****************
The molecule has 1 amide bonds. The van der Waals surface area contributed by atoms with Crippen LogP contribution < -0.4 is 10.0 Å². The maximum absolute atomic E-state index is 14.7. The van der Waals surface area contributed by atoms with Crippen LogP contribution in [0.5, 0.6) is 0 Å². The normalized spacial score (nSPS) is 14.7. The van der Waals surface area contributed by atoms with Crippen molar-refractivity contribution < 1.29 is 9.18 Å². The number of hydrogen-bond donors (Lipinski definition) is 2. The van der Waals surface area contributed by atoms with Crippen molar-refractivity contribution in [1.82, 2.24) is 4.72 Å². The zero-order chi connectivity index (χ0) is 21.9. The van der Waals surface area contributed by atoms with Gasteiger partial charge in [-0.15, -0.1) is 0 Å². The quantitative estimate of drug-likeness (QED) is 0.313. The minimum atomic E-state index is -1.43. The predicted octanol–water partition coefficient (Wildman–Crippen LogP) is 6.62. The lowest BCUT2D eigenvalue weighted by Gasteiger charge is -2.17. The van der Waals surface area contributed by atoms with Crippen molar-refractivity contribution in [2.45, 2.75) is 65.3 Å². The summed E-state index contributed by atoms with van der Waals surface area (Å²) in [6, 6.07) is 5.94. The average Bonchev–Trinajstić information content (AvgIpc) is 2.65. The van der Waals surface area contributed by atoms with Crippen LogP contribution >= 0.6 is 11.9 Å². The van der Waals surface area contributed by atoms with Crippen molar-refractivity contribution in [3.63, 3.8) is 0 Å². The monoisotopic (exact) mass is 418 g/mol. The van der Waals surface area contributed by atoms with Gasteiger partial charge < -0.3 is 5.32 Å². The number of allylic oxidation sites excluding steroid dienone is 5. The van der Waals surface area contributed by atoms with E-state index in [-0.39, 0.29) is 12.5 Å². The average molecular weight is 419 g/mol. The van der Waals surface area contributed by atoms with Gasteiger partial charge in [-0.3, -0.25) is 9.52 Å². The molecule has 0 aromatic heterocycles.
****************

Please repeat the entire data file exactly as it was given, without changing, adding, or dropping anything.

The molecule has 1 amide bonds. The van der Waals surface area contributed by atoms with Crippen LogP contribution < -0.4 is 10.0 Å². The maximum absolute atomic E-state index is 14.7. The van der Waals surface area contributed by atoms with Crippen LogP contribution in [0.5, 0.6) is 0 Å². The normalized spacial score (nSPS) is 14.7. The van der Waals surface area contributed by atoms with Crippen molar-refractivity contribution < 1.29 is 9.18 Å². The number of hydrogen-bond donors (Lipinski definition) is 2. The van der Waals surface area contributed by atoms with Crippen molar-refractivity contribution in [1.82, 2.24) is 4.72 Å². The zero-order chi connectivity index (χ0) is 21.9. The van der Waals surface area contributed by atoms with Gasteiger partial charge in [-0.15, -0.1) is 0 Å². The quantitative estimate of drug-likeness (QED) is 0.313. The minimum atomic E-state index is -1.43. The predicted octanol–water partition coefficient (Wildman–Crippen LogP) is 6.62. The lowest BCUT2D eigenvalue weighted by Gasteiger charge is -2.17. The van der Waals surface area contributed by atoms with Crippen molar-refractivity contribution in [2.45, 2.75) is 65.3 Å². The summed E-state index contributed by atoms with van der Waals surface area (Å²) in [6, 6.07) is 5.94. The average Bonchev–Trinajstić information content (AvgIpc) is 2.65. The van der Waals surface area contributed by atoms with Crippen LogP contribution >= 0.6 is 11.9 Å². The van der Waals surface area contributed by atoms with Crippen molar-refractivity contribution in [3.63, 3.8) is 0 Å². The monoisotopic (exact) mass is 418 g/mol. The van der Waals surface area contributed by atoms with Gasteiger partial charge < -0.3 is 5.32 Å². The number of allylic oxidation sites excluding steroid dienone is 5. The van der Waals surface area contributed by atoms with E-state index in [-0.39, 0.29) is 12.5 Å². The average molecular weight is 419 g/mol. The van der Waals surface area contributed by atoms with Gasteiger partial charge in [-0.3, -0.25) is 9.52 Å². The molecule has 0 aromatic heterocycles.